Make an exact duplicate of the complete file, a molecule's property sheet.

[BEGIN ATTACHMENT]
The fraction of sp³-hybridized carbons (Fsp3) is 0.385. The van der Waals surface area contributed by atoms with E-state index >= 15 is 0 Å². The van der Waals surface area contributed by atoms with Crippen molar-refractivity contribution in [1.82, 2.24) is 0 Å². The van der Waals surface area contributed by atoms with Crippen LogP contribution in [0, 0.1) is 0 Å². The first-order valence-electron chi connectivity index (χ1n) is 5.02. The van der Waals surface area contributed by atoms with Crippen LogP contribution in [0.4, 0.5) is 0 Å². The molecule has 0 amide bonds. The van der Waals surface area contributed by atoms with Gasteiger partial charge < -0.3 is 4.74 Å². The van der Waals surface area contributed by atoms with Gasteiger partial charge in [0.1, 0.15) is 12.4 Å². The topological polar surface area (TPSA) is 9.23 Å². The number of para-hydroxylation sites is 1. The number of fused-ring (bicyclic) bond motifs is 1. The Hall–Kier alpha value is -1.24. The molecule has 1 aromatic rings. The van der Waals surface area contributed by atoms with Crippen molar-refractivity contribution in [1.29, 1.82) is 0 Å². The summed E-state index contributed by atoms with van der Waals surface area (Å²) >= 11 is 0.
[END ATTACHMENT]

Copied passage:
The fraction of sp³-hybridized carbons (Fsp3) is 0.385. The van der Waals surface area contributed by atoms with E-state index >= 15 is 0 Å². The van der Waals surface area contributed by atoms with Crippen molar-refractivity contribution in [1.82, 2.24) is 0 Å². The van der Waals surface area contributed by atoms with Crippen LogP contribution in [0, 0.1) is 0 Å². The first-order valence-electron chi connectivity index (χ1n) is 5.02. The van der Waals surface area contributed by atoms with Crippen LogP contribution in [0.4, 0.5) is 0 Å². The molecule has 0 amide bonds. The van der Waals surface area contributed by atoms with Gasteiger partial charge < -0.3 is 4.74 Å². The van der Waals surface area contributed by atoms with Gasteiger partial charge in [0.1, 0.15) is 12.4 Å². The topological polar surface area (TPSA) is 9.23 Å². The number of para-hydroxylation sites is 1. The number of fused-ring (bicyclic) bond motifs is 1. The Hall–Kier alpha value is -1.24. The molecule has 1 aromatic rings. The van der Waals surface area contributed by atoms with Crippen molar-refractivity contribution in [1.29, 1.82) is 0 Å². The summed E-state index contributed by atoms with van der Waals surface area (Å²) >= 11 is 0.